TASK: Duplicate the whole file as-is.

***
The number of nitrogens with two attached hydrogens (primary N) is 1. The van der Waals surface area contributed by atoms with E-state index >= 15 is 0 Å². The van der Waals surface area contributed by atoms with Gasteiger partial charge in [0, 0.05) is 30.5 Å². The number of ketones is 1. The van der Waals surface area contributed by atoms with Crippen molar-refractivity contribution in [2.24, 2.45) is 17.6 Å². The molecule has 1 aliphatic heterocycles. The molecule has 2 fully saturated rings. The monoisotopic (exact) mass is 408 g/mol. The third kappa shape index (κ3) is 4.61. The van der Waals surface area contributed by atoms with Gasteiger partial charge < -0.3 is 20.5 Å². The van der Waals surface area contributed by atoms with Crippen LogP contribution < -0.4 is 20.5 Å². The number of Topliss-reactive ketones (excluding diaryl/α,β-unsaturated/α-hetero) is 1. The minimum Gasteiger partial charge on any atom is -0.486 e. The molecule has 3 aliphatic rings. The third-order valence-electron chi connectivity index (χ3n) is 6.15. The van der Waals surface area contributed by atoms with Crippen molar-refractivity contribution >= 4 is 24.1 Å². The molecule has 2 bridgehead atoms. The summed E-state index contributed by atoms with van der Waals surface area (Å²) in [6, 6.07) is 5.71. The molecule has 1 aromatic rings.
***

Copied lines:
The number of nitrogens with two attached hydrogens (primary N) is 1. The van der Waals surface area contributed by atoms with E-state index >= 15 is 0 Å². The van der Waals surface area contributed by atoms with Gasteiger partial charge in [0, 0.05) is 30.5 Å². The number of ketones is 1. The van der Waals surface area contributed by atoms with Crippen molar-refractivity contribution in [2.24, 2.45) is 17.6 Å². The molecule has 1 aliphatic heterocycles. The molecule has 2 fully saturated rings. The monoisotopic (exact) mass is 408 g/mol. The third kappa shape index (κ3) is 4.61. The van der Waals surface area contributed by atoms with Gasteiger partial charge < -0.3 is 20.5 Å². The van der Waals surface area contributed by atoms with Crippen LogP contribution < -0.4 is 20.5 Å². The number of Topliss-reactive ketones (excluding diaryl/α,β-unsaturated/α-hetero) is 1. The minimum Gasteiger partial charge on any atom is -0.486 e. The molecule has 3 aliphatic rings. The third-order valence-electron chi connectivity index (χ3n) is 6.15. The van der Waals surface area contributed by atoms with Crippen molar-refractivity contribution >= 4 is 24.1 Å². The molecule has 2 bridgehead atoms. The summed E-state index contributed by atoms with van der Waals surface area (Å²) in [6, 6.07) is 5.71. The molecule has 1 aromatic rings.